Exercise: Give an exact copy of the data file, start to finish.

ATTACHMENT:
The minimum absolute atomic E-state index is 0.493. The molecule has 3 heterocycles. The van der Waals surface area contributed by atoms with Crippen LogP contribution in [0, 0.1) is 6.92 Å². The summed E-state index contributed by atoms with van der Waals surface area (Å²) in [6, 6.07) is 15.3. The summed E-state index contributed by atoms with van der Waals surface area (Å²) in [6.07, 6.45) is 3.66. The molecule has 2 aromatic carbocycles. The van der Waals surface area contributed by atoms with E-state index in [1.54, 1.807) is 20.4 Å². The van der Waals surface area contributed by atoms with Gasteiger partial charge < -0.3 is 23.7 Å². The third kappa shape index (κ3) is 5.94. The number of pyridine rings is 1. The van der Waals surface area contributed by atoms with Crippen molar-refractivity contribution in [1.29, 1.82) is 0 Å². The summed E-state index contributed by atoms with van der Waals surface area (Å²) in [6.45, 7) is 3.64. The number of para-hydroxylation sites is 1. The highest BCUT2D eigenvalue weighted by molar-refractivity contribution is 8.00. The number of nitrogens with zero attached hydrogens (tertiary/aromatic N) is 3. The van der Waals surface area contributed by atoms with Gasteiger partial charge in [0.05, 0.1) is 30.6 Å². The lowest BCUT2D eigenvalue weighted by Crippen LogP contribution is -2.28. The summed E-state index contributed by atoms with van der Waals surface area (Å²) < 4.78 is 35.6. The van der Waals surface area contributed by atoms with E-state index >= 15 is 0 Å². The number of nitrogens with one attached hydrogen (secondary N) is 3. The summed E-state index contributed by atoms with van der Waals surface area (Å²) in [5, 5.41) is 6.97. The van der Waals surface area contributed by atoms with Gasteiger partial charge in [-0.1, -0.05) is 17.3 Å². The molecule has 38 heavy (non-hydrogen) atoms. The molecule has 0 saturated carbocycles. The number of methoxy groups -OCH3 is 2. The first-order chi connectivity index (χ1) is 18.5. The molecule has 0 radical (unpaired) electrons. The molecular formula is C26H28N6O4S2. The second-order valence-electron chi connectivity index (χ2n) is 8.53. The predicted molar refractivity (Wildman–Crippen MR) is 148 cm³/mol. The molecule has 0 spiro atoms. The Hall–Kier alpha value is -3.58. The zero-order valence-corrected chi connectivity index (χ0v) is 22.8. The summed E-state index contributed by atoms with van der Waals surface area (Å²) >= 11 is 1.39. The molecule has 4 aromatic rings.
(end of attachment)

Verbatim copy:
The minimum absolute atomic E-state index is 0.493. The molecule has 3 heterocycles. The van der Waals surface area contributed by atoms with Crippen LogP contribution in [0, 0.1) is 6.92 Å². The summed E-state index contributed by atoms with van der Waals surface area (Å²) in [6, 6.07) is 15.3. The summed E-state index contributed by atoms with van der Waals surface area (Å²) in [6.07, 6.45) is 3.66. The molecule has 2 aromatic carbocycles. The van der Waals surface area contributed by atoms with E-state index in [1.54, 1.807) is 20.4 Å². The van der Waals surface area contributed by atoms with Gasteiger partial charge < -0.3 is 23.7 Å². The third kappa shape index (κ3) is 5.94. The number of pyridine rings is 1. The van der Waals surface area contributed by atoms with Crippen molar-refractivity contribution in [1.29, 1.82) is 0 Å². The summed E-state index contributed by atoms with van der Waals surface area (Å²) in [6.45, 7) is 3.64. The number of para-hydroxylation sites is 1. The highest BCUT2D eigenvalue weighted by molar-refractivity contribution is 8.00. The number of nitrogens with zero attached hydrogens (tertiary/aromatic N) is 3. The van der Waals surface area contributed by atoms with Gasteiger partial charge in [0.05, 0.1) is 30.6 Å². The lowest BCUT2D eigenvalue weighted by Crippen LogP contribution is -2.28. The summed E-state index contributed by atoms with van der Waals surface area (Å²) < 4.78 is 35.6. The van der Waals surface area contributed by atoms with E-state index >= 15 is 0 Å². The number of nitrogens with one attached hydrogen (secondary N) is 3. The summed E-state index contributed by atoms with van der Waals surface area (Å²) in [5, 5.41) is 6.97. The van der Waals surface area contributed by atoms with Gasteiger partial charge in [-0.1, -0.05) is 17.3 Å². The molecule has 38 heavy (non-hydrogen) atoms. The molecule has 0 saturated carbocycles. The number of methoxy groups -OCH3 is 2. The first-order chi connectivity index (χ1) is 18.5. The molecule has 0 radical (unpaired) electrons. The molecular formula is C26H28N6O4S2. The second-order valence-electron chi connectivity index (χ2n) is 8.53. The predicted molar refractivity (Wildman–Crippen MR) is 148 cm³/mol. The molecule has 0 spiro atoms. The Hall–Kier alpha value is -3.58. The zero-order valence-corrected chi connectivity index (χ0v) is 22.8. The summed E-state index contributed by atoms with van der Waals surface area (Å²) >= 11 is 1.39. The molecule has 4 aromatic rings.